Event: Future of Trade - Energy and Utilities (22 May 2019)

The Future of Trade – An Energy and Infrastructure Perspective

On 22nd May 2019, BritCham hosted a packed-house breakfast event featuring HM’s Trade Commissioner for the Asia Pacific, Natalie Black, as keynote speaker, followed by a panel discussion moderated by Peter Godfrey, APAC Managing Director of the Energy Institute, featuring Satvinder Singh, Assistant CEO of Enterprise Singapore, Wesley Mort, Senior VP UK desk at ASEAN HSBC and Tim Rockell, Director of KPMG’s Energy and Natural Resources Sector and Chairman of the Chamber’s Energy and Utilities committee.



The Asian region will play an increasingly dominant role in global trade over the next decade. More than 50% of the world population and around 35-40% of global economic wealth is already residing in the Asian region, with purchasing-power parity growing at significantly higher annual rates than anywhere else.

As Asian economies develop and become more capable, the trade intensity of manufactured goods will continue to decline. Low wages are no longer the driving force in global trade flows, but services in the form of more specialist business, legal, financial, IT and other professional services, telecommunications and transportation are on the rise. 

Historically, intra-regional trade within the Asian region has been relatively small compared to the wealthier West. But as countries within Asia become more affluent and developed, there is growing pressure to redress this balance in favour of more regional connectivity as a means of addressing both security and further development of competitive capability.

Whilst in the past, globalisation was seen by most as developing low-cost production. Today, there is a move towards investment in higher skilled work-forces and infrastructure, rather than enabling localised production aimed at developing market share within a rapidly growing regional ecosystem.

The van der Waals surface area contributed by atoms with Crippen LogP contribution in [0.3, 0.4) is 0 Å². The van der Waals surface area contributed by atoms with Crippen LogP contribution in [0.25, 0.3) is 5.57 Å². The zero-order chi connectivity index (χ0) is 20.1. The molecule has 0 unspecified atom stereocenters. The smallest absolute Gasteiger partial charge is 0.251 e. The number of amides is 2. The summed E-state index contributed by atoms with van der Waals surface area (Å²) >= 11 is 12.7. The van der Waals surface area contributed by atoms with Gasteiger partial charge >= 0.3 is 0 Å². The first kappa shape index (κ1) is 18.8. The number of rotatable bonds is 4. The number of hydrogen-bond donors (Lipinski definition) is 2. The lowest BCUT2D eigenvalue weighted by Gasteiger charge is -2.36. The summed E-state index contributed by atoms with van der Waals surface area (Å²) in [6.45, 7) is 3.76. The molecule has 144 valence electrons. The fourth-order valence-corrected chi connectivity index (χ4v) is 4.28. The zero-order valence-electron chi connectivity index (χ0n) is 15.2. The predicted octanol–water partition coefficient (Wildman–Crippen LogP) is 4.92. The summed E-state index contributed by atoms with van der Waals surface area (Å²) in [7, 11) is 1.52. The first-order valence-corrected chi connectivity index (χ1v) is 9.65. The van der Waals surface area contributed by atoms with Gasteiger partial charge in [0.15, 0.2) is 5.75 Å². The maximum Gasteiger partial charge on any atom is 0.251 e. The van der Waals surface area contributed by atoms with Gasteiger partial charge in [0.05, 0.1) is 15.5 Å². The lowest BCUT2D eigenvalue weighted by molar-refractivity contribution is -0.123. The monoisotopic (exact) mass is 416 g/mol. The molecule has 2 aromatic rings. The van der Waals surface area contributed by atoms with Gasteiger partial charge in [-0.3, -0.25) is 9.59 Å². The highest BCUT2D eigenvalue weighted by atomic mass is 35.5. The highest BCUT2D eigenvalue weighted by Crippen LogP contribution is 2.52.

The region’s sustained economic growth, increasing population, expanding industrialisation and rapid urbanisation are driving strong growth in energy demand.

Ensuring that energy supplies are adequate to meet that growth in ways that are socially, economically and environmentally sustainable, together with the challenge to substantially decarbonise & create more efficient energy systems & circular economies in line with climate change objectives creates a vast new set of challenges for policymakers.

Additionally, whilst the region already consumes more than half of global energy supply, over 325 million people across Asia remain without electricity and almost two billion people still have no access to clean cooking.

Within this context, the event focused specifically on how the UK and Singapore could work more closely to deliver collaborative solutions aimed at creating mutual benefit, as well as to the region as a whole.



Ms Black commenced proceedings with an emphasis on the importance of the energy sector to both the UK and Singapore economies contributing some 84 billion pounds in the case of the UK and 81 billion Singapore dollars - around one third of Singapore’s total manufacturing output. She then provided an overview of the UK’s Industrial Strategy with, in particular, a core focus on shifting towards a low carbon economy which would create many challenges but also strong impetus for the government and businesses to create partnerships, including robust international collaboration. Within this context, she stated that UK’s renewable energy sector had a particularly strong track record and global offering, particularly in relationship to offshore wind that has garnered significant interest from Japan, South Korea and Vietnam.